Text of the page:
DNA Extraction Methods Explained
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Published On: March 23rd, 2021Categories: Articles, PCR/DNA Extraction and Purification

While DNA extraction methods have been around for over 150 years, ever since Friedrich Miescher isolated it for the first time in 1869, countless iterations of DNA extraction protocols have occurred since then. Different lab extraction systems are used depending on the type of cell, how the cells have been preserved (e.g., in formalin versus freshly harvested from living tissue), and the purpose of extracting the DNA.

DNA Extraction Protocols

Despite the seemingly endless variants to DNA extraction methods, in reality, all methods use three basic steps in every lab extraction system. Regardless of the specifics, each method requires that you:

  • First break the integrity of the cell membrane in animal cells or the cell wall in plant cells and most bacteria. This is done with enzymes, chemicals, or mechanical disruption.
  • Next, once the outer cellular membrane is disrupted, the second step requires you to lyse the nuclear membrane inside of which is the DNA. To do this, you can use enzymes or chemicals.
  • In the third and final step, various separation techniques are used to separate the various components of your cells, including the sought-after DNA.

The Two Primary DNA Extraction Methods

Regardless of which specific method is employed, you will either use a chemical-based or solid-phase DNA extraction technique. In the chemical-based method, organic-based and inorganic-based chemicals are used. Lab extraction systems that use phenol, chloroform, and isoamyl alcohol (PCI) are regarded as the best DNA extraction protocols of all, but due to the harmful nature of the organic chemicals, this method is restricted. The use of automated machines, however, allows you to perform the gold standard of DNA extraction methods (i.e., PCI) safely and rapidly.

Proteinase K and salt are the most popular inorganic chemicals used for DNA extraction. While salt can be used alone to extract DNA, more commonly it is used in combination with proteinase K, Tris, EDTA, and other chemicals.

DNA extraction methods that use a solid-phase protocol have become more popular lately. Very often, silica is used to bind the DNA during the extraction procedure making it easier to isolate the DNA from the rest of the cellular debris.

A relatively new DNA extraction method is the use of  magnetic beads that bind the DNA. Wash and extraction buffers are used to clean and ultimately elute the DNA from the magnetic beads.  The advantages, however, of this technique includes a lower cost, shorter procedure time, and no need to use dangerous chemicals.

Which DNA Extraction Method is Best?

There is no simple or single answer to this question. The DNA extraction protocol you should choose for your laboratory depends on factors such as the quantity of DNA to be extracted, the purity of the DNA needed, the time and cost of the particular DNA extraction method chosen, and the size of the original sample needed to obtain the necessary final product. One way to ensure consistency, high productivity, and low long-term cost is by using automation whenever possible in your lab extraction systems.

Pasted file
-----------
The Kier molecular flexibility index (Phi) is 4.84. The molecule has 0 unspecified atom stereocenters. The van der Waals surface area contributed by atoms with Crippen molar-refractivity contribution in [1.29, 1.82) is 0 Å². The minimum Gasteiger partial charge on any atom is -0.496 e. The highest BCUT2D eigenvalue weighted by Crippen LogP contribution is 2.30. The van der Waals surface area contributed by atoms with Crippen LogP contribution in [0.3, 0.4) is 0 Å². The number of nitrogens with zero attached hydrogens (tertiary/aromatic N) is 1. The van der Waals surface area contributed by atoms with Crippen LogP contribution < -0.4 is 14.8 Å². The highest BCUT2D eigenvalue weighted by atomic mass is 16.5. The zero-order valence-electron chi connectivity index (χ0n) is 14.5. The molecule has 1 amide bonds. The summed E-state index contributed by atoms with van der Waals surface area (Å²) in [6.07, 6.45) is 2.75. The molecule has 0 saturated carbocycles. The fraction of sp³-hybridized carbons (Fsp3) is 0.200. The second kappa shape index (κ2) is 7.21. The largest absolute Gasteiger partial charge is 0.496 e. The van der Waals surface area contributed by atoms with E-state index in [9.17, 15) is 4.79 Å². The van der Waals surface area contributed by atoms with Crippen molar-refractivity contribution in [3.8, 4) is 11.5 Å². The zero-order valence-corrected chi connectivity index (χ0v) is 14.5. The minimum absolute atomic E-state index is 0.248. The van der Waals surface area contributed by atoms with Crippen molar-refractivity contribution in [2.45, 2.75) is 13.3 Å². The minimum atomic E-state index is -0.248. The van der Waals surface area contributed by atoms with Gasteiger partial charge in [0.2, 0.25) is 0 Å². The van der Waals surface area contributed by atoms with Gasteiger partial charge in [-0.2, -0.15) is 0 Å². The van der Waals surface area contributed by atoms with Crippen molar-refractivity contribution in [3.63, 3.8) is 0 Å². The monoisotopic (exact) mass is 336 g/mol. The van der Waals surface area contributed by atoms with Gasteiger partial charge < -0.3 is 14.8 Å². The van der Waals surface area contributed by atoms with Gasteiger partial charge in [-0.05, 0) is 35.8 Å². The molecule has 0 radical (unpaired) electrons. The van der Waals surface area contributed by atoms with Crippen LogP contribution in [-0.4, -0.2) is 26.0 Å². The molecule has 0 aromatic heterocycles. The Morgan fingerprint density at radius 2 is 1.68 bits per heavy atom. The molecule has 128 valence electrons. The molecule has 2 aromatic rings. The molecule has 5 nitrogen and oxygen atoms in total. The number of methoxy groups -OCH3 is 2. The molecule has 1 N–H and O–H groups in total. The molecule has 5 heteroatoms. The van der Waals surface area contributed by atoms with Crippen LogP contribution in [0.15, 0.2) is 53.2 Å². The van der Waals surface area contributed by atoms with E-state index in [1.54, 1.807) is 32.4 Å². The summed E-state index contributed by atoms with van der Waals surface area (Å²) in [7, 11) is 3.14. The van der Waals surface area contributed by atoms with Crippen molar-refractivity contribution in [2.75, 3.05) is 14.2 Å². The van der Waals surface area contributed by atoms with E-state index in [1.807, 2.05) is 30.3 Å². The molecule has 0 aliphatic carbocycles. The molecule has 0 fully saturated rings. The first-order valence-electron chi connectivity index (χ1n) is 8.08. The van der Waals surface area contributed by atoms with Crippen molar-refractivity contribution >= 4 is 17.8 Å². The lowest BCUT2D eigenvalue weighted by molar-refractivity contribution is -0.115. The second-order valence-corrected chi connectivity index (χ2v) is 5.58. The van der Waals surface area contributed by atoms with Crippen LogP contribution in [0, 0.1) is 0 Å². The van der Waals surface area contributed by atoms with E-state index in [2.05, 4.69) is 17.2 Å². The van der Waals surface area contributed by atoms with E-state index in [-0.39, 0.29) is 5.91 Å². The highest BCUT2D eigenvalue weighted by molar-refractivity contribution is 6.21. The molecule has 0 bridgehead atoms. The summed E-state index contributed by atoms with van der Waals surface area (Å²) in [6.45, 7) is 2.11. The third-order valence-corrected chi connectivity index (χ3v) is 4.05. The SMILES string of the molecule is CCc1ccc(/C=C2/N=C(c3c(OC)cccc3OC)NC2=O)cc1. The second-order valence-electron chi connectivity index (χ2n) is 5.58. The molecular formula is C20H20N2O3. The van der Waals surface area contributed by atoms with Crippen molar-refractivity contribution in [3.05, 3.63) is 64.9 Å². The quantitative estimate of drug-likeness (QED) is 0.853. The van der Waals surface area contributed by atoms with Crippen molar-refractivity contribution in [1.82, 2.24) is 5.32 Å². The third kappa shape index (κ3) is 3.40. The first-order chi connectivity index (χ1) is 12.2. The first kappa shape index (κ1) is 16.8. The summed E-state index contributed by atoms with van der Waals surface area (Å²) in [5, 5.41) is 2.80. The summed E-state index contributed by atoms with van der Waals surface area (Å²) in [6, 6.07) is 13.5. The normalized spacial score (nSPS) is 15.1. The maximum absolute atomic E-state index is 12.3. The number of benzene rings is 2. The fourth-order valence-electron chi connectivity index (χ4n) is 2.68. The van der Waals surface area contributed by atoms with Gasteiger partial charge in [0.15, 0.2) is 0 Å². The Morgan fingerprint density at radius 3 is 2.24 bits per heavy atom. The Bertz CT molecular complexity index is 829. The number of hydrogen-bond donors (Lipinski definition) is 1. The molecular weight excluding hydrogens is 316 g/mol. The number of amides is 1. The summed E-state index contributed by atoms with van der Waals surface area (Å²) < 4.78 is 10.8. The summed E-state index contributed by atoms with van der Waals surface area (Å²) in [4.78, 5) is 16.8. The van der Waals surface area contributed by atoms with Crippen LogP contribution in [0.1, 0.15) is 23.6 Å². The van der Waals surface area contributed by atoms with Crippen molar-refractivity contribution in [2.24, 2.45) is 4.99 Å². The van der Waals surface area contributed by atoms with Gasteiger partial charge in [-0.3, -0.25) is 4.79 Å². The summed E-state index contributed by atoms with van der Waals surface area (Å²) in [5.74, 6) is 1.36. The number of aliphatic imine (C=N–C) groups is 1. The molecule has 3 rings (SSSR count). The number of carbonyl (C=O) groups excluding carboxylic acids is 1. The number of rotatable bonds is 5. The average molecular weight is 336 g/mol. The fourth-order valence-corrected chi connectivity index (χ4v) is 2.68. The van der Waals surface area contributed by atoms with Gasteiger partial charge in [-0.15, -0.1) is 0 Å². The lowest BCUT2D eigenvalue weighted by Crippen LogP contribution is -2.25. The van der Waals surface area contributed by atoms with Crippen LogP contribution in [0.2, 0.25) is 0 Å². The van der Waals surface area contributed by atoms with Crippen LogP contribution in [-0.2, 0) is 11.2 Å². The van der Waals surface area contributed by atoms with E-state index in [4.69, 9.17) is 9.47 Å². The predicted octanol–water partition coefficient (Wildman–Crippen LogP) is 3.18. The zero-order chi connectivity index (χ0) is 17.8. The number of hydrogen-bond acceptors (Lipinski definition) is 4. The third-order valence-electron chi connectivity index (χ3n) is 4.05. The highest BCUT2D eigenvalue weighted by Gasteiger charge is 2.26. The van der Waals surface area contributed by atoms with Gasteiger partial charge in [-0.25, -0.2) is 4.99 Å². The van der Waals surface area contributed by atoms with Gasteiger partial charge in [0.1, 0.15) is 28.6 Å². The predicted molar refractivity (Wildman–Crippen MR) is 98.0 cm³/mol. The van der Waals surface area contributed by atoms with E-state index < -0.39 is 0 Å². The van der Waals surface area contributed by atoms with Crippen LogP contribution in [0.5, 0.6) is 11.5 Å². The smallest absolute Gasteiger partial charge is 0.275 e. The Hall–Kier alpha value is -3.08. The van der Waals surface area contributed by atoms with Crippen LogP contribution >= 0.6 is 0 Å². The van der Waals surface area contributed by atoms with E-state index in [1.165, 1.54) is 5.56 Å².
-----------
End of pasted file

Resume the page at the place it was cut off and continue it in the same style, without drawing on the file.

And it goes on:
By using automated systems, modern DNA extraction methods have become more efficient, safe, inexpensive, and commonplace in the science and pharmaceutical laboratory. It has even been suggested that in the future, the best scientist will have to know a combination of science expertise and engineering to maximize the use of robotics and laboratory automation.

How can a laboratory determine which DNA extraction method is most suitable for their specific needs, considering factors such as DNA quantity, purity requirements, and overall cost-effectiveness?

Laboratories must carefully assess their requirements, weighing factors like desired DNA yield, purity, extraction time, and cost constraints when selecting the optimal extraction method. Conducting thorough evaluations of available methods and considering long-term operational efficiencies, including the potential for automation, can help laboratories make informed decisions.

What are the key advantages and limitations of chemical-based versus solid-phase DNA extraction methods, and how can laboratories balance considerations of effectiveness, safety, and resource efficiency in choosing between these approaches?

Chemical-based methods, such as PCI extraction, offer high yields and purity but may pose safety concerns due to the use of hazardous organic solvents. In contrast, solid-phase methods, like magnetic bead extraction, provide a safer and faster alternative with lower costs, although they may yield slightly lower DNA quantities. Laboratories should evaluate these factors alongside their specific application requirements to determine the most appropriate method.

In what ways can laboratory automation enhance DNA extraction processes, and how should decision-makers assess the benefits of incorporating automated systems into their workflow to maximize efficiency and productivity?

Automated systems offer increased throughput, reproducibility, and safety in DNA extraction, reducing manual labor and minimizing human error. Decision-makers should evaluate factors such as initial investment costs, ongoing maintenance, and compatibility with existing workflows to determine the feasibility and potential returns on investment of implementing automation technologies.

Contact us today to request a consultation or to learn more about our host of products to assist you with your current DNA extraction methods or to learn about new options for your laboratory needs.